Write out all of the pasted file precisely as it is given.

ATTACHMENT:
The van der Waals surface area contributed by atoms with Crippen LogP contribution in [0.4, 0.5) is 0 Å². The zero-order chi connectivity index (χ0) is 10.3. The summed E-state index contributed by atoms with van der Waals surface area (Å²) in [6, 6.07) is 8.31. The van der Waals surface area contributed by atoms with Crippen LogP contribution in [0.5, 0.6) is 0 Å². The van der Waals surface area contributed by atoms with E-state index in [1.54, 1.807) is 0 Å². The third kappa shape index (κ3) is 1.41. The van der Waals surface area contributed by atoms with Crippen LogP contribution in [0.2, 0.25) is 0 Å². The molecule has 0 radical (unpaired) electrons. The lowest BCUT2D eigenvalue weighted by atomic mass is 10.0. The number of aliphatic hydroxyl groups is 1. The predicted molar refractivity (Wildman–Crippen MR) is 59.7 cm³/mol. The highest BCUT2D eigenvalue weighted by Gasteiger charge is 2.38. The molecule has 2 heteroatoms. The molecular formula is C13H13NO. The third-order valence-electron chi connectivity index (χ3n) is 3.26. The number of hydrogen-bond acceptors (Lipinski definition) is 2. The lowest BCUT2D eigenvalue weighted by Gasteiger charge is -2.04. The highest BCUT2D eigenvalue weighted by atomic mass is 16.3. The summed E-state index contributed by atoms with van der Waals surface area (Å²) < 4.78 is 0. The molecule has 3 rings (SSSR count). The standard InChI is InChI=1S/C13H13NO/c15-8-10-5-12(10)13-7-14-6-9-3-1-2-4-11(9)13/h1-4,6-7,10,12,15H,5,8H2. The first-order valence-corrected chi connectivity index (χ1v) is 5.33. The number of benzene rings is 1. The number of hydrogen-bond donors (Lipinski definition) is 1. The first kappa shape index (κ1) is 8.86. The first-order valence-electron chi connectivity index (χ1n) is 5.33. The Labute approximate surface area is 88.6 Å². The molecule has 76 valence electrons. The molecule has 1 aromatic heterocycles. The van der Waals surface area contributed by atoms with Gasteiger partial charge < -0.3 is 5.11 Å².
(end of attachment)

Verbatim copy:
The van der Waals surface area contributed by atoms with Crippen LogP contribution in [0.4, 0.5) is 0 Å². The zero-order chi connectivity index (χ0) is 10.3. The summed E-state index contributed by atoms with van der Waals surface area (Å²) in [6, 6.07) is 8.31. The van der Waals surface area contributed by atoms with Crippen LogP contribution in [0.5, 0.6) is 0 Å². The van der Waals surface area contributed by atoms with E-state index in [1.54, 1.807) is 0 Å². The third kappa shape index (κ3) is 1.41. The van der Waals surface area contributed by atoms with Crippen LogP contribution in [0.2, 0.25) is 0 Å². The molecule has 0 radical (unpaired) electrons. The lowest BCUT2D eigenvalue weighted by atomic mass is 10.0. The number of aliphatic hydroxyl groups is 1. The predicted molar refractivity (Wildman–Crippen MR) is 59.7 cm³/mol. The highest BCUT2D eigenvalue weighted by Gasteiger charge is 2.38. The molecule has 2 heteroatoms. The molecular formula is C13H13NO. The third-order valence-electron chi connectivity index (χ3n) is 3.26. The number of hydrogen-bond acceptors (Lipinski definition) is 2. The lowest BCUT2D eigenvalue weighted by Gasteiger charge is -2.04. The highest BCUT2D eigenvalue weighted by atomic mass is 16.3. The summed E-state index contributed by atoms with van der Waals surface area (Å²) < 4.78 is 0. The molecule has 3 rings (SSSR count). The standard InChI is InChI=1S/C13H13NO/c15-8-10-5-12(10)13-7-14-6-9-3-1-2-4-11(9)13/h1-4,6-7,10,12,15H,5,8H2. The first-order valence-corrected chi connectivity index (χ1v) is 5.33. The number of benzene rings is 1. The number of hydrogen-bond donors (Lipinski definition) is 1. The first kappa shape index (κ1) is 8.86. The first-order valence-electron chi connectivity index (χ1n) is 5.33. The Labute approximate surface area is 88.6 Å². The molecule has 76 valence electrons. The molecule has 1 aromatic heterocycles. The van der Waals surface area contributed by atoms with Gasteiger partial charge < -0.3 is 5.11 Å².